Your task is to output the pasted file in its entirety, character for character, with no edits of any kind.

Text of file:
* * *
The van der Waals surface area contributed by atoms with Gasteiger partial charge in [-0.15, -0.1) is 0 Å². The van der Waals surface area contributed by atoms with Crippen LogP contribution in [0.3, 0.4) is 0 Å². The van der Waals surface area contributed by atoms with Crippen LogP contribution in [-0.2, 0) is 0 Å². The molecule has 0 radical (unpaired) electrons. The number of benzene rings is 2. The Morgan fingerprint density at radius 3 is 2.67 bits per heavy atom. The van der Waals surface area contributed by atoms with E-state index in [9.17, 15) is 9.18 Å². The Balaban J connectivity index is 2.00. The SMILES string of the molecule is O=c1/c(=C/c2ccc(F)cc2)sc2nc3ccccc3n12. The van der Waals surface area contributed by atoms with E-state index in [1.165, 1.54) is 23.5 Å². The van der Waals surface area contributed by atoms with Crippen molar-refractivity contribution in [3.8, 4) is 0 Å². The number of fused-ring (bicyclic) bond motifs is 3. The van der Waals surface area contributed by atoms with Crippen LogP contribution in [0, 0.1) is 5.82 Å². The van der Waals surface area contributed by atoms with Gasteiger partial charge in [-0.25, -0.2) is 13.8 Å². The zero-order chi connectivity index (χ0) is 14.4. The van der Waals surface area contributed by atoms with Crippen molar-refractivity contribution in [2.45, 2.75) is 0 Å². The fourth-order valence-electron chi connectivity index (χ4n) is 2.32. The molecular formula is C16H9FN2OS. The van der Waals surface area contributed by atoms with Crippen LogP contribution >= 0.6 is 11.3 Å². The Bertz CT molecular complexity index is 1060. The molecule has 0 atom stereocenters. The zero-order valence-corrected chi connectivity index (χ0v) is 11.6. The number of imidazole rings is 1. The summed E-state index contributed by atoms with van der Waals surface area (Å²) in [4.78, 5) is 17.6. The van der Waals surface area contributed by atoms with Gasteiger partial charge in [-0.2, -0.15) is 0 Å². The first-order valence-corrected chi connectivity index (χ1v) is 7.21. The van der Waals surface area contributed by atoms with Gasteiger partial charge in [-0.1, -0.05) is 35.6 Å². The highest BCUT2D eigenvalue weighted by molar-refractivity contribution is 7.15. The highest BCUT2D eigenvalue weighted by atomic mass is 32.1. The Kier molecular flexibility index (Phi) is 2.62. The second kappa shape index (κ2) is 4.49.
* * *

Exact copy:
The van der Waals surface area contributed by atoms with Gasteiger partial charge in [-0.15, -0.1) is 0 Å². The van der Waals surface area contributed by atoms with Crippen LogP contribution in [0.3, 0.4) is 0 Å². The van der Waals surface area contributed by atoms with Crippen LogP contribution in [-0.2, 0) is 0 Å². The molecule has 0 radical (unpaired) electrons. The number of benzene rings is 2. The Morgan fingerprint density at radius 3 is 2.67 bits per heavy atom. The van der Waals surface area contributed by atoms with E-state index in [9.17, 15) is 9.18 Å². The Balaban J connectivity index is 2.00. The SMILES string of the molecule is O=c1/c(=C/c2ccc(F)cc2)sc2nc3ccccc3n12. The van der Waals surface area contributed by atoms with E-state index in [1.165, 1.54) is 23.5 Å². The van der Waals surface area contributed by atoms with Crippen molar-refractivity contribution in [3.8, 4) is 0 Å². The number of fused-ring (bicyclic) bond motifs is 3. The van der Waals surface area contributed by atoms with Crippen LogP contribution in [0, 0.1) is 5.82 Å². The van der Waals surface area contributed by atoms with Gasteiger partial charge in [-0.25, -0.2) is 13.8 Å². The zero-order chi connectivity index (χ0) is 14.4. The van der Waals surface area contributed by atoms with Crippen molar-refractivity contribution in [2.45, 2.75) is 0 Å². The fourth-order valence-electron chi connectivity index (χ4n) is 2.32. The molecular formula is C16H9FN2OS. The van der Waals surface area contributed by atoms with Crippen LogP contribution >= 0.6 is 11.3 Å². The Bertz CT molecular complexity index is 1060. The molecule has 0 atom stereocenters. The zero-order valence-corrected chi connectivity index (χ0v) is 11.6. The number of imidazole rings is 1. The summed E-state index contributed by atoms with van der Waals surface area (Å²) in [4.78, 5) is 17.6. The van der Waals surface area contributed by atoms with Gasteiger partial charge in [-0.2, -0.15) is 0 Å². The first-order valence-corrected chi connectivity index (χ1v) is 7.21. The van der Waals surface area contributed by atoms with Gasteiger partial charge in [-0.1, -0.05) is 35.6 Å². The highest BCUT2D eigenvalue weighted by molar-refractivity contribution is 7.15. The highest BCUT2D eigenvalue weighted by atomic mass is 32.1. The Kier molecular flexibility index (Phi) is 2.62. The second kappa shape index (κ2) is 4.49.